“We need to start focusing on food production. It takes 15 years to bring a genetically engineered product to market. The clock is ticking. We need to get moving.” ~ Dr Jason Clay, Senior Vice President, World Wildlife Fund, 2010.
A 2011 film by Wilfried Huismann, The Silence of the Pandas, targets the World Wildlife Fund, the largest, most trusted, and best-funded environmental “protection” organization in the world. Its reputation does not live up to its actions, however, which green wash industries that are destroying the environment as well as indigenous cultures.
“The people and especially the children of Dhinkia, Gadkujang, Govindpur and Nuagaon villages in Jagatsinghpur District in Odisha have shown the nation how people matter over governments’ plans for development of business corporations at their cost. The children ‘illegally’ lay down on the hot earth under in the blazing summer heat and refused to move to allow entry to government officials to take over forest land and their villages for the POSCO mega-project.
“This was in the face of around 1,000 policemen armed with lathis, tear gas and rifles threatening dire consequences if the villages were not vacated, making loudspeaker announcements every 15 minutes. Apprehending night or dawn attack by the police, the people have also been maintaining overnight vigils. This situation prevails not for one or two days but for two weeks, during which normal life in the villages is completely disrupted; the area is essentially in a ‘state of war.’ But the people have been strictly peaceful throughout and have been able to withstand the Odisha government’s terror tactics that work towards the strategy of acquiring the land for POSCO in terms of the MoU signed in 2005.”
For the past 15 years, I’ve worked as a rafting guide on the Colorado River in the Grand Canyon. I’ve been privileged to share the wonders of this remarkable place with people from all over the world, and they always tell me that the Grand Canyon is the most amazing place they have ever been. That is why I am concerned about the re-opening of uranium mining on 1 million acres of federal public lands adjacent to Grand Canyon National Park.
Since July 20, 2009, a two-year moratorium disallowing new mining operations has been in effect while the Bureau of Land Management conducted an environmental impact study. A Draft Environmental Impact Statement has been developed that includes four proposed alternatives for management of these lands. The public comment period will end on May 4. It is critical that the BLM hear from all concerned citizens by that date.
In the award-winning 1994 film, On Deadly Ground, which Steven Seagal directed and starred in, he plays Forrest Taft, an Alaska oil roughneck who sets out to stop the destruction of the wilderness at the hands of profit-crazed oil barons. The speech is as relevant today as then:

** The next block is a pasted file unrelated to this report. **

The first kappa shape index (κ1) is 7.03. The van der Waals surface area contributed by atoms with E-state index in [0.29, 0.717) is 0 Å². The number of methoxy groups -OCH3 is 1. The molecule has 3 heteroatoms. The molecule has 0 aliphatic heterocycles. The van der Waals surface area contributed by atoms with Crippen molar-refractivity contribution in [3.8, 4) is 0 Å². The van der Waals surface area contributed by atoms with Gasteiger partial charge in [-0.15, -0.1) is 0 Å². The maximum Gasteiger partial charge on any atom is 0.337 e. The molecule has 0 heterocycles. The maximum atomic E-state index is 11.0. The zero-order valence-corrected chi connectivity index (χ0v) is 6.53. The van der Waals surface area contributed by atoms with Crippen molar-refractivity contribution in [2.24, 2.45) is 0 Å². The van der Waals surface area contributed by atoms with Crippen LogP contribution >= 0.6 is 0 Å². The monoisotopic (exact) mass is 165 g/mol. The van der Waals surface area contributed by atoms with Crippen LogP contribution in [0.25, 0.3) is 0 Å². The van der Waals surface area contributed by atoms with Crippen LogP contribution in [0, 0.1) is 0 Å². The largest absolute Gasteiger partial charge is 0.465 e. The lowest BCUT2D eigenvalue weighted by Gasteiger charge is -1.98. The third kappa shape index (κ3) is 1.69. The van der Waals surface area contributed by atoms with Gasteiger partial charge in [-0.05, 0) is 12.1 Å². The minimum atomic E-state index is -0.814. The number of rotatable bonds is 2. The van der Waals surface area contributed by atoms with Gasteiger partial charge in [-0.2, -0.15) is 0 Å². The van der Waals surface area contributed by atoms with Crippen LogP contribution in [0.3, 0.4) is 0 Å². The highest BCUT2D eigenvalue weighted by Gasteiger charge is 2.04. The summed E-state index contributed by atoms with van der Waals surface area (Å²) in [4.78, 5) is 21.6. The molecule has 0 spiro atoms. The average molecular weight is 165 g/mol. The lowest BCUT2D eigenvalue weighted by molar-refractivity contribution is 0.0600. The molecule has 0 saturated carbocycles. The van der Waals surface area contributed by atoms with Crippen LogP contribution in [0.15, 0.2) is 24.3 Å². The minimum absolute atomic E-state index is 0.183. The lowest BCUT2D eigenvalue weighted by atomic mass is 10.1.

Review of the book by Michel Chossudovsky and Andrew Gavin Marshall, Editors
By Kéllia Ramares
This is not an ordinary book on financial literacy that will tell people about the differences between banks and credit unions, the role credit scores play in our personal lives, or how to access small business financing. This book is a compilation of essays by some of the most socially conscious political and economic minds of our time, writes Kéllia Ramares.
Gandhians with a Gun? Arundhati Roy plunges into the sea of Gondi people to find some answers.
For every ton of iron ore mined by a private company, the Indian government gets a royalty of Rs 27 and the mining company makes Rs 5,000. In the bauxite and aluminum sector, the figures are even worse. We’re talking about daylight robbery to the tune of billions of dollars. Enough to buy elections, governments, judges, newspapers, TV channels, NGOs and aid agencies. Over the past five years or so, the governments of Chhattisgarh, Jharkhand, Orissa and West Bengal have signed hundreds of Memoranda of Understanding (MoUs) with corporate houses, worth several billion dollars, all of them secret, for steel plants, sponge-iron factories, power plants, aluminum refineries, dams and mines. In order for the MoUs to translate into real money, tribal people must be moved. Therefore, this war.
The terse, typewritten note slipped under my door in a sealed envelope confirmed my appointment with India’s Gravest Internal Security Threat. I’d been waiting for months to hear from them. I had to be at the Ma Danteshwari mandir in Dantewada, Chhattisgarh, at any of four given times on two given days. That was to take care of bad weather, punctures, blockades, transport strikes and sheer bad luck. The note said: “Writer should have camera, tika and coconut. Meeter will have cap, Hindi Outlook magazine and bananas. Password: Namashkar Guruji.”